The ad is paired with previous ads that have been a controversy that read, “Hamptons Quality. Newark Pricing.”, and, “Escort Quality. Hooker Pricing.” Wodka… You’re really setting that bar high, huh? The next time you decide to include a religion in your advertising, you should probably make sure it isn’t going to piss people off first.
November 24, 2011 § Leave a comment
A set of Lynx body spray ads, known as Axe in the US, have been banned, once again, going to show that advertising standards around the world are not the same as here in the US. The set of ads were banned in the UK for inappropriate sexual images and text, as well as for objectifying women.
Most of the ads feature Lucy Pinder, known for her modeling career in Nuts magazine (UK) and for guest starring in a series of UK reality TV shows. The ads were viewed on Yahoo, Hotmail, Rotten Tomatoes and Anorak. Many of the ads picture Pinder in provocative positions, weraring only a bra and underwear. The ads were banned after the UK Advertising Standards Authority (ASA) received over 100 complaints from consumers. The ASA is the government organization that takes charge if a brand oversteps the advertising rules in the UK.
Just 10 consumers complained about this oven ad, calling it “offensive, because it featured sexually provocative content and was degrading to women,” according to Business Insider.
The ASA also received 97 complaints about this swimsuit ad, with the complaints stating that the ad is “offensive because it was sexually suggestive, provocative, indecent, glamorized casual sex, and because it objectified and was demeaning to women.”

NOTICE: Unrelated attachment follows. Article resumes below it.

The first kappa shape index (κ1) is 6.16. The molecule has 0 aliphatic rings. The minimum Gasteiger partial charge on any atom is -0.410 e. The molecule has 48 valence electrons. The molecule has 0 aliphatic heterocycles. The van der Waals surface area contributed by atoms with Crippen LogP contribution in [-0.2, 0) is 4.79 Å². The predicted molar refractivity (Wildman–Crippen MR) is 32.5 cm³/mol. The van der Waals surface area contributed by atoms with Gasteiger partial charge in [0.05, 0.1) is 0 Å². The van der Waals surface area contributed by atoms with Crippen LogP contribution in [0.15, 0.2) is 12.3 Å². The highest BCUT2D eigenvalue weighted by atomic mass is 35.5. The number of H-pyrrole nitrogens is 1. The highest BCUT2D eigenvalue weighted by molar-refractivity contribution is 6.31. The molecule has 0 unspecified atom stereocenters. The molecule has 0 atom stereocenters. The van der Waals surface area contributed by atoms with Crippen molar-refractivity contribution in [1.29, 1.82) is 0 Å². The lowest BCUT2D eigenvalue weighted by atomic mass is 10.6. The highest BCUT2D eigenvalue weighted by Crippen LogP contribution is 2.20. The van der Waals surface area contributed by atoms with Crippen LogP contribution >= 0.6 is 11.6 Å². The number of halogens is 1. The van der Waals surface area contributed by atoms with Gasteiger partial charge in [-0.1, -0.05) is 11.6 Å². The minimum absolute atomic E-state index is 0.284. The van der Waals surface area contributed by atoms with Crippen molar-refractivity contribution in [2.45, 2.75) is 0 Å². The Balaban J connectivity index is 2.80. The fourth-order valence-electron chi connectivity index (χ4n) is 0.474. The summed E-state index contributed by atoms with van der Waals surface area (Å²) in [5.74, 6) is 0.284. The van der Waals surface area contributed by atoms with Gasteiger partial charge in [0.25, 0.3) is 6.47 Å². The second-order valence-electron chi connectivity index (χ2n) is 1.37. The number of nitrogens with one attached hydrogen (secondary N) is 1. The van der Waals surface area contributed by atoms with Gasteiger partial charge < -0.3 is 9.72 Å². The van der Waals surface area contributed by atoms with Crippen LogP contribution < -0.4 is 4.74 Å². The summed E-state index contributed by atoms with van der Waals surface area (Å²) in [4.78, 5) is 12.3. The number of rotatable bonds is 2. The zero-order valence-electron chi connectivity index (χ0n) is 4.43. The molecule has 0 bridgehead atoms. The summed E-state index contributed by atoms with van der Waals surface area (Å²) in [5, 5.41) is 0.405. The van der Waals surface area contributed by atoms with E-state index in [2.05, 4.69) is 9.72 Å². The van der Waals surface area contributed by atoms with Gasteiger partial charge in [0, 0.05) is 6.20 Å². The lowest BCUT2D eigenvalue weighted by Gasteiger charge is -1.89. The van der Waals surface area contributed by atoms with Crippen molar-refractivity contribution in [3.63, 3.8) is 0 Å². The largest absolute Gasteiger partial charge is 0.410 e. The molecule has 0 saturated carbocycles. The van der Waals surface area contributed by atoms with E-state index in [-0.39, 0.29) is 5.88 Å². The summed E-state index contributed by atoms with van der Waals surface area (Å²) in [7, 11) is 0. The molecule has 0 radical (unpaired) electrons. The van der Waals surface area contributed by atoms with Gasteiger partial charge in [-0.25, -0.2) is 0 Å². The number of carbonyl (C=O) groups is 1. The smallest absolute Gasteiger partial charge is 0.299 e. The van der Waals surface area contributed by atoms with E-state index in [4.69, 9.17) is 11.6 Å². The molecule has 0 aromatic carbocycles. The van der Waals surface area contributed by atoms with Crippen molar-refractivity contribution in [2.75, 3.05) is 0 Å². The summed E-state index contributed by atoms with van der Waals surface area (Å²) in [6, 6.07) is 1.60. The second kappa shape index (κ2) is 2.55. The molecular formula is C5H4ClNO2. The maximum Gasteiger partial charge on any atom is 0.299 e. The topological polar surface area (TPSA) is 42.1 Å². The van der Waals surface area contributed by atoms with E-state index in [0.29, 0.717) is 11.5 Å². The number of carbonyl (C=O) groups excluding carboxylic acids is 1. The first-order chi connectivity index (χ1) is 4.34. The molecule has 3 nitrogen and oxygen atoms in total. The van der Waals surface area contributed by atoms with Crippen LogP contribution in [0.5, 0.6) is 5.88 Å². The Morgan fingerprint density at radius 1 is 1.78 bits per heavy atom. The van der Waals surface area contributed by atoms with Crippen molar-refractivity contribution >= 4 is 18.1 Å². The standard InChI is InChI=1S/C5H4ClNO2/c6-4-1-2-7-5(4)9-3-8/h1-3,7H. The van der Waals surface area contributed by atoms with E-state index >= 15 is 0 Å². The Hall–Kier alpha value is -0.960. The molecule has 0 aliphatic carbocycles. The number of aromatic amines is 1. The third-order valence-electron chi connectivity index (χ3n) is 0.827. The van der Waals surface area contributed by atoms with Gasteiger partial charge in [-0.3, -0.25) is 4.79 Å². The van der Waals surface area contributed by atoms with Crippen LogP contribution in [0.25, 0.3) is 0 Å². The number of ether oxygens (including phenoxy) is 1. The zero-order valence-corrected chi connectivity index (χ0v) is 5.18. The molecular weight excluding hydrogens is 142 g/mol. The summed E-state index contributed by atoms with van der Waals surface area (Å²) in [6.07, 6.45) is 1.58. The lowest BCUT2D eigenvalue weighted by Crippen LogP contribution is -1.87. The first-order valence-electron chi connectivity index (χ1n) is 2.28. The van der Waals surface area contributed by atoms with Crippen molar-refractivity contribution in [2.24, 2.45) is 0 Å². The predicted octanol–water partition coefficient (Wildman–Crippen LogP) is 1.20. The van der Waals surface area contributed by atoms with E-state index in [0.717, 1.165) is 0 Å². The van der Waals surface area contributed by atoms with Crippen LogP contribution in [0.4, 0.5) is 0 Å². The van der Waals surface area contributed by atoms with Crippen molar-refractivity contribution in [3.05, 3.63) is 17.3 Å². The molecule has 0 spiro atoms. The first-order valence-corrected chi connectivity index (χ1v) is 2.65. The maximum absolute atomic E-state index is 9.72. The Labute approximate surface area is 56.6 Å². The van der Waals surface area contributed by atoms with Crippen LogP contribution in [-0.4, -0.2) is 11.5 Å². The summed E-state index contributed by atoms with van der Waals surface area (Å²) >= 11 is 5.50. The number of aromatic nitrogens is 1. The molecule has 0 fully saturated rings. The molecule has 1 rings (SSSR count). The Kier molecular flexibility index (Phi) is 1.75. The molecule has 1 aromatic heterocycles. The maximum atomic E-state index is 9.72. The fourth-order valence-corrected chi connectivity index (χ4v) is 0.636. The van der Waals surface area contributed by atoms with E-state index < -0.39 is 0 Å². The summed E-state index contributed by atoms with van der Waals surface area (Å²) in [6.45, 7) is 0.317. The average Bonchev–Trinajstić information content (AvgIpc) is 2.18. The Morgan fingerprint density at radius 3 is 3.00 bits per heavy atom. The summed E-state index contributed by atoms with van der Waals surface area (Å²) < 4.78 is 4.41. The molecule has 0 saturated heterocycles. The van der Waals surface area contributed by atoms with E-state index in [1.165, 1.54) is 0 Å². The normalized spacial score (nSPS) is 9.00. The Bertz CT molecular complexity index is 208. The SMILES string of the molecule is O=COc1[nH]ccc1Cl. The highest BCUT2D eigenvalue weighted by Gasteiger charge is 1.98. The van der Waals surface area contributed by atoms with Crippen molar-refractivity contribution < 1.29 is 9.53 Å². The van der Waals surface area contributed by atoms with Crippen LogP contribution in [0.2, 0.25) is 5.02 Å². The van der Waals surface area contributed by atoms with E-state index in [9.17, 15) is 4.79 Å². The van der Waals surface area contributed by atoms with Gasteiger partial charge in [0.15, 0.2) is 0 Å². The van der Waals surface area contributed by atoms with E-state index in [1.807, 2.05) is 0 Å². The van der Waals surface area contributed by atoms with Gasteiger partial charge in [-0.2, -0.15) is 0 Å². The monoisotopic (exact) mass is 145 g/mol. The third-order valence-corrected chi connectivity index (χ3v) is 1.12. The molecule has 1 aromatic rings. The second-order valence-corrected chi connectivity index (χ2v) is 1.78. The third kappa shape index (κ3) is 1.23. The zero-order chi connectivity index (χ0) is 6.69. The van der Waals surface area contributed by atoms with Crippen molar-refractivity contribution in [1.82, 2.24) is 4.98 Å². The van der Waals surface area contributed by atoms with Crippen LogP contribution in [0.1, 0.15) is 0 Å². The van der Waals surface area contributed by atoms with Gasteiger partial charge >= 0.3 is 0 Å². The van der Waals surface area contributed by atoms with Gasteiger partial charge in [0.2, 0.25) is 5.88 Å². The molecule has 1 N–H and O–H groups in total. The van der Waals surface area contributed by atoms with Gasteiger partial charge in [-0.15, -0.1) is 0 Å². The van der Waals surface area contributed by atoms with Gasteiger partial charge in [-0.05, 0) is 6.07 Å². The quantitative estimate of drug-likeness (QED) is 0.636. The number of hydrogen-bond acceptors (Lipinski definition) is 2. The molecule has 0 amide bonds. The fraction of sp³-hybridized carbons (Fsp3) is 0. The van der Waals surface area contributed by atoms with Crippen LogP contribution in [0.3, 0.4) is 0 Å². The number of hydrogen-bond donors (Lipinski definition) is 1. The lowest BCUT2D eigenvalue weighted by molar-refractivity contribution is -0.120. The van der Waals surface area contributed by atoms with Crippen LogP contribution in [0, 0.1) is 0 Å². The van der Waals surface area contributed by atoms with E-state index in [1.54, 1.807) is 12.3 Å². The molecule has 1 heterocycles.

Although these ads may not be suitable for children, they would also not be banned in the US. Does that mean that consumers in the UK have more respect for women? I don’t think so. I think what it does mean is, although their country may be more conservative, the US has become so desensitized to degrading and indecent advertising that it doesn’t even cross our mind to formally complain about it. So, the next time you come across an ad similar to these, take a minute and think about it. Are we sending the wrong messages to consumers? And how is a child going to comprehend the ad?
November 23, 2011 § Leave a comment
If you’re within 3 miles of the McDonalds on N. Clark and W. Ontario in Chicago, you’ll have no problems finding your way to the fries that stand out in the sky. As a part of the campaign, “Best Fries on the Planet,” agency Leo Burnett created this billboard as a “tribute to fries.
Photo Courtesy of Ad Week
Leo Burrnet, of Chicago, is known for their creative billboards for McDonalds. In 2008, they created a giant egg billboard that stood above Wrigley Field to let everyone know when you can get fresh eggs from McDonalds. The egg would crack open early in the morning and stay open from 6:00am to 10:30am. After 10:30am the egg would begin closing again.
Another more recent McDonalds ad catching the attention of people in Chicago is Leo Burnett’s, “Windy City Fries.” This piece was placed on taxis around the city, creating a moving advertisement, where the fries appear to be blown out of the cartons by the wind in “the windy city.”
The creativity within Leo Burnett’s walls is unstoppable as the agency continues to top itself with each new idea. It looks like McDonalds, in Chicago anyway, is in great hands.